Spending gap closes

  • 2011-02-23
  • From wire reports

RIGA - The ruling coalition reached agreement on a further 50 million lats (71.4 million euro) in budget consolidation measures at a meeting on Feb. 22, after agreeing that most of the new measures would be carried out by increasing tax proceeds, reports news agency LETA. In anticipation of the expected public disapproval over these additional cuts, the leader of the Union of Greens and Farmers, Augusts Brigmanis, cried out that “50 million is 50 million. It is not a small amount.”
The agreement closes the 11 million lats gap, between the 50 million lats additional budget consolidation called for by the group of international lenders and the 39 million lats that the government was already able to come up with.

Finance Minister Andris Vilks (Unity) previously said that most of the budget consolidation measures will be carried out by increasing tax proceeds; however, the coalition also put on the table possible cuts in education and other sectors.
The final negotiations centered on the ruling coalition’s previously proposed raising the lacking 11 million lats by increasing excise tax on liquor and cigarettes. “We plan to alter certain taxes and duties,” explained Vilks, adding that Unity had gone back on its intention to increase excise tax on diesel fuel.
Details on the specific agreement are yet to be released, but earlier discussion included Unity’s proposals to increase excise tax on liquor from 890 lats to 940 lats per 1,000 liters.

Unity estimates that this could bring an additional 4.5 million lats to the state budget. Unity also proposed to increase the tax rate for cigarettes from 48 lats to 52 lats per 1,000 cigarettes, and increase excise tax on smoking tobacco from 29 lats to 34 lats per kilogram. This, Unity believes, would increase budget revenue by 9 million lats.
At the same time, an increase on taxes on gambling was considered, and reduced payments for natural gas could be lifted; nevertheless, the 15.6 percent excise tax on natural gas was expected to remain unchanged, or even be lowered.

During the negotiations, Vilks said in an interview with daily Latvijas Avize that the government must be careful with taxes that are near the maximum or minimum limit - personal income tax, too small non-taxable minimum income, and large social insurance contributions. He noted that real estate tax has been comparatively low in Latvia, compared to other taxes. “This tax must be increased, so local governments would have a reliable source of income that they could make use of,” said the minister.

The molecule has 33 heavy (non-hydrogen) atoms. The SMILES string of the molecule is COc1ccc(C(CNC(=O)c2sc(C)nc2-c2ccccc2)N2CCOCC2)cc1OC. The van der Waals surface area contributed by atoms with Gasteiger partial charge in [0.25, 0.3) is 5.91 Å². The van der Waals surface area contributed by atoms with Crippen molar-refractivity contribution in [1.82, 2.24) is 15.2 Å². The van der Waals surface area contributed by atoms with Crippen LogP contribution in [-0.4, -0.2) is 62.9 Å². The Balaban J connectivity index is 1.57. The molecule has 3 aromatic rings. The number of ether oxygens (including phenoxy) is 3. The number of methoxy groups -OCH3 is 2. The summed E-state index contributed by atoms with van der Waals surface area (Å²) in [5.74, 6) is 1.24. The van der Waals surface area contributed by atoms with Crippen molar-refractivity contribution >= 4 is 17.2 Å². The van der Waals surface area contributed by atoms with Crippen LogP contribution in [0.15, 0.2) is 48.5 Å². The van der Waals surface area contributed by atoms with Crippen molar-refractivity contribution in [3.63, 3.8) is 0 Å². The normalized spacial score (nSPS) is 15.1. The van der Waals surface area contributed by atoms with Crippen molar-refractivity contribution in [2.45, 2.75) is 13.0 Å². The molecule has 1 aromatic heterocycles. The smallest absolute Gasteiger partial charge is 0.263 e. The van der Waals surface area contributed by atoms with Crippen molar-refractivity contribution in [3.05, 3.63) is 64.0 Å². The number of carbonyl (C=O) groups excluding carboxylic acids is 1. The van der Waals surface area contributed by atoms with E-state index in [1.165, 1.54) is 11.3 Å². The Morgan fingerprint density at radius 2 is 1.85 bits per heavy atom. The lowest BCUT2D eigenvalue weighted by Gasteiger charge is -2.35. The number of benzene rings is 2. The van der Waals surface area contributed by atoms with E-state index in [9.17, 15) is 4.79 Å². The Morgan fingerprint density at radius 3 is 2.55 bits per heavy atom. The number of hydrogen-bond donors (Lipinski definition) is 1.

The minister went on to say that tax collection from tax evaders must be improved. If this plan is supported by the public, the government will not have to worry so much about budget revenue.
Latvia will have to convince international lenders about its plans to extract additional finances from the gray market, said Prime Minister Valdis Dombrovskis (Unity) on Feb. 18. He emphasized that the inclusion of measures against the shadow economy into the 50 million lats budget consolidation was the focus of the talks with the lenders. The government plans that combating the shadow economy would net 15 million lats to the state budget. The lenders are skeptical, forecasting this at only 9 million lats.

The international lenders’ consent to the plan is of key importance, as the consolidation measures must be in line with their demands for Latvia to receive the next loan installment, said Dombrovskis. Latvia’s 2011 budget is forecast at 5.4 percent of GDP budget deficit, which is significantly lower than the 6 percent set by the international lenders.
Vilks explained that agreeing on the full cuts would make it possible for the government to introduce its austerity measures from July 1.

Looking ahead, he stressed that he is “confident that during the work on the 2012 budget tax increases will not be considered, except a higher real estate tax. At the same time, we want to level out personal income tax rates in all three Baltic countries in 2013 and 2014; we have to return to the 20 percent tax rate. Social insurance contributions must also be analyzed, but we have to see what happens to the budget, how many employees there are in 2014, and structure the budget so that there is no large hole in the social insurance budget,” said Vilks.